Share:Click to share on Facebook (Opens in new window)Click to share on Twitter (Opens in new window)Click to email this to a friend (Opens in new window) Pexels Stock Image.HARRISBURG — A weekend computer glitch that caused service issues in several Pennsylvania Commonwealth agencies, including on-line voter registration, has been resolved, according to officials.Multiple commonwealth agencies were impacted by the outage that was due to an equipment failure at a data center managed by Unisys for the commonwealth, officials said.Voters can once again go online to votesPA.com to register to vote, apply for a mail ballot, or check their voter registration, among other services.The Department of State’s professional licensing services are among the applications that are still affected. The Commonwealth Office of Information Technology and Unisys are working to restore those functions as quickly as possible. Online services for the departments of Revenue and Human Services and the Pennsylvania Liquor Control Board also are affected.Officials stressed the problem was equipment failure and there was no sign of criminal activity.The issue began at approximately 5:30 p.m. on Saturday. Technicians identified the cause as an equipment failure at a data center managed for the commonwealth by Unisys and immediately began to work on plans for recovery. There is no indication at this time of any malicious physical or cyber activity, or that any loss of data has occurred.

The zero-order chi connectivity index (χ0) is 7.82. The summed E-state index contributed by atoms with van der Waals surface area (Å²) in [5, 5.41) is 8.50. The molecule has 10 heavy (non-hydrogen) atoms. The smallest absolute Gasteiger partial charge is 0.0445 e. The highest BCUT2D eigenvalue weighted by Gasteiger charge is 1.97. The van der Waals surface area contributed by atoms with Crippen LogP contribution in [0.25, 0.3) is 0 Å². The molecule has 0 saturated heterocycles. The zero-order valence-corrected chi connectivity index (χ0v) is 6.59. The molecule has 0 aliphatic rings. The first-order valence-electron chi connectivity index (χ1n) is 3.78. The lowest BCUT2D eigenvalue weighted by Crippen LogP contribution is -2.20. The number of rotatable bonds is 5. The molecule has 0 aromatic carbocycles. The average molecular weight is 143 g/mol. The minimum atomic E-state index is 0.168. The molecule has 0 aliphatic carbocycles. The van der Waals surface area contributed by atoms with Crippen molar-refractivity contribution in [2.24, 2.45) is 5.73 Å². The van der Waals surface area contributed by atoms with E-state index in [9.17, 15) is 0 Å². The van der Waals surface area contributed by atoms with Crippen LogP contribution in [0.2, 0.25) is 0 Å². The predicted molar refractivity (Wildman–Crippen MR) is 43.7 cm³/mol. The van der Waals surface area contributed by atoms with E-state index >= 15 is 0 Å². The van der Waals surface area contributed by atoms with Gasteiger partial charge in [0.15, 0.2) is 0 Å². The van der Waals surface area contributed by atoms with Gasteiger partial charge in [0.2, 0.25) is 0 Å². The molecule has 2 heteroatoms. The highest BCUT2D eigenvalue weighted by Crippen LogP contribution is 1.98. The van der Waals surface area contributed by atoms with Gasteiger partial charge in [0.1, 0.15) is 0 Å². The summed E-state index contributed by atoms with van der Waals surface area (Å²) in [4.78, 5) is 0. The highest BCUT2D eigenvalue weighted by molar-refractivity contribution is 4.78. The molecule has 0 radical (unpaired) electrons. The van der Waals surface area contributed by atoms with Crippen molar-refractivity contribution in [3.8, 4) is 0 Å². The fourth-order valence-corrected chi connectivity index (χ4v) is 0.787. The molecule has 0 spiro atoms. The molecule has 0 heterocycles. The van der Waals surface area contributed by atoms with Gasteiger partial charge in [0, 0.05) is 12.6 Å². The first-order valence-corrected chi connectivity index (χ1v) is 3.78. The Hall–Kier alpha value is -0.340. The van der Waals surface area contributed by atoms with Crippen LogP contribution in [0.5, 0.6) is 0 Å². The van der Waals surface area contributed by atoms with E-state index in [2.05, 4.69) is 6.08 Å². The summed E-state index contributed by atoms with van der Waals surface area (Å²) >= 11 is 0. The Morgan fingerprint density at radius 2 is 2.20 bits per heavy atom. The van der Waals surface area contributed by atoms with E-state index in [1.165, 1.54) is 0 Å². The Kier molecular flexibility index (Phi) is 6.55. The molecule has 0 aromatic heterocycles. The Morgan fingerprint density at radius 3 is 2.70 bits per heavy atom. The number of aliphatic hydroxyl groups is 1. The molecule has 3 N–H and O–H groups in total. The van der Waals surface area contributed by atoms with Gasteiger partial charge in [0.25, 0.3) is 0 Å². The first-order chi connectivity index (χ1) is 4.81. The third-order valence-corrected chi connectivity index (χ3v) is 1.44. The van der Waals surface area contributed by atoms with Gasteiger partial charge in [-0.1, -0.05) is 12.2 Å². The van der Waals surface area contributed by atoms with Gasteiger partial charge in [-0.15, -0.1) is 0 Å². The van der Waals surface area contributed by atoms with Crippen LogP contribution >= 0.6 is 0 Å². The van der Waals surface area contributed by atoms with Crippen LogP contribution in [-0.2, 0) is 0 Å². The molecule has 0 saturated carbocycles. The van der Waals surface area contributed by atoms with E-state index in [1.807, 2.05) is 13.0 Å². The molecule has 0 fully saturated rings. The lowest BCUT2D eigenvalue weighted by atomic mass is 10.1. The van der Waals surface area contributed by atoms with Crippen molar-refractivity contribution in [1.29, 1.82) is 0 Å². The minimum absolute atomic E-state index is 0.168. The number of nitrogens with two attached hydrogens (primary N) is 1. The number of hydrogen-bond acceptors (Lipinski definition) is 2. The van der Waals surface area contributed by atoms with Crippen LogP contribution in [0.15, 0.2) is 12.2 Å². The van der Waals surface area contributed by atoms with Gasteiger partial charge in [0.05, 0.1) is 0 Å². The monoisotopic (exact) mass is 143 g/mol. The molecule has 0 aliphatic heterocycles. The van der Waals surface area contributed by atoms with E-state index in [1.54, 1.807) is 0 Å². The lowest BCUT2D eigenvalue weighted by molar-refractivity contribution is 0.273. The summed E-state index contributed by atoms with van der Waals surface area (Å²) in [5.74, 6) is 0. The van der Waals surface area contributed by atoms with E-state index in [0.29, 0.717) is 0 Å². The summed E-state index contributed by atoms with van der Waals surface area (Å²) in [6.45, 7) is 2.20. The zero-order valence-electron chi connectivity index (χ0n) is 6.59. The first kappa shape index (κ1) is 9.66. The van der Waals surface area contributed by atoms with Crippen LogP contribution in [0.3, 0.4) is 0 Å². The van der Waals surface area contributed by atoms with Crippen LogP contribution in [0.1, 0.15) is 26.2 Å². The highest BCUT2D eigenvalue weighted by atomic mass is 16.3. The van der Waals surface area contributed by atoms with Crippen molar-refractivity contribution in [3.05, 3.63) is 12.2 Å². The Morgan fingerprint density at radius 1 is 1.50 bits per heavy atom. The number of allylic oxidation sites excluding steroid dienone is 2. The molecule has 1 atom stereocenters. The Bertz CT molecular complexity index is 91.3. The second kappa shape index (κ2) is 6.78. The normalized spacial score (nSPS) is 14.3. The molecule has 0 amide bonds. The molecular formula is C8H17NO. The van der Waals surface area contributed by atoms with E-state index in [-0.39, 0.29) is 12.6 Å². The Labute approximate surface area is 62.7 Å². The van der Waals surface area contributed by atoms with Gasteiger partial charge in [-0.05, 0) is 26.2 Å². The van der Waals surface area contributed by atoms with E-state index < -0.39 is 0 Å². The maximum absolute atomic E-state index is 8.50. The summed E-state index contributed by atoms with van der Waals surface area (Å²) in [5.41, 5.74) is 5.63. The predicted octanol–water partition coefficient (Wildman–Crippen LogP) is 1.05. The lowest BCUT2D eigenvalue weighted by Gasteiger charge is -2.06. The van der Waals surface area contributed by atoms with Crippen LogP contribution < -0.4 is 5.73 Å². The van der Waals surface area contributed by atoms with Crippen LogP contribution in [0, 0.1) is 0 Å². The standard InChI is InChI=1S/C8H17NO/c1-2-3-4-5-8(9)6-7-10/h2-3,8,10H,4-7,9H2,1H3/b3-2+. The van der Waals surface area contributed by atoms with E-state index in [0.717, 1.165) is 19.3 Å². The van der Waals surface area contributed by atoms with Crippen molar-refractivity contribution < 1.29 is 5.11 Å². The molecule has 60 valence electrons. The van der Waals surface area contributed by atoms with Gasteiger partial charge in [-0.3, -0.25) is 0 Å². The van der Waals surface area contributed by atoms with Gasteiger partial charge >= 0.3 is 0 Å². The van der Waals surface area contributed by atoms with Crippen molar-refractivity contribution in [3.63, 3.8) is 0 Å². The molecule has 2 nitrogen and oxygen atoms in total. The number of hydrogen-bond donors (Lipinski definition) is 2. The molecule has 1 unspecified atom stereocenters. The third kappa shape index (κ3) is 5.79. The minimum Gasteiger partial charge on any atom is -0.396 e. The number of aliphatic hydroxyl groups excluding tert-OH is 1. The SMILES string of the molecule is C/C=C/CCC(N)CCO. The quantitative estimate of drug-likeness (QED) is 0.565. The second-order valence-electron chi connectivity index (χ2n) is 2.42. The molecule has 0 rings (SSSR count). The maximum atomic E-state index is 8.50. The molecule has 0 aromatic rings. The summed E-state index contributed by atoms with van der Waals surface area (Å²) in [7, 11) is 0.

Share:Click to share on Facebook (Opens in new window)Click to share on Twitter (Opens in new window)Click to email this to a friend (Opens in new window) WNY News Now / MGN Online GraphicJAMESTOWN – The number of crimes increased more than 30 percent in the City of Jamestown last year.That’s according to data in the Jamestown Police Department’s 2020 report released on Friday.In the last year the estimated number of total crimes increased 31.4 percent from the year before. However, property crimes dropped 1.9 percent.The number of violent crimes increased from 191 in 2019 to 251 in 2020; while the amount of property crimes decreased from 1,142 in 2019 to 1,120 in 2020. “I am proud of our police officers and staff working to ensure the safety of city residents,” said Chief of Police Tim Jackson in a statement from the city. “Any increase in crime, especially violent crime, is concerning, but also in line with what the rest of the country saw during the COVID-19 crisis.”Jackson says going into the new year, his department will focus on connecting with the community more; by establishing a citizen’s police academy and youth mentoring program.“The Jamestown Police Department will continue in its efforts to be more open, transparent, and honest with the community,” he said. “With a number of different programs that we have begun in 2020 and starting in 2021, I am looking forward to continuing the outreach that is necessary to build up trust between the community and police force.”The force is also working with city leaders to complete the Governor’s Police Reform Initiative.“In the most difficult of years, I am extremely proud by the work and service our police officers and staff provided to the City and its residents,” said Mayor Eddie Sundquist. “I am excited about the community outreach initiatives that Chief Jackson has promoted to help foster a better and more connected relationship between the public and the police force.”Among accomplishments the department’s touts in 2020, was an increased focus on community engagement, a return to the ‘beat’ with 400-foot patrols conducted throughout the year, and increased collaboration between the Chautauqua County Sherriff’s Office and the Jamestown Metro Drug Task Force.Viewers can read the full report posted below:Failed to fetch Error: URL to the PDF file must be on exactly the same domain as the current web page. Click here for more info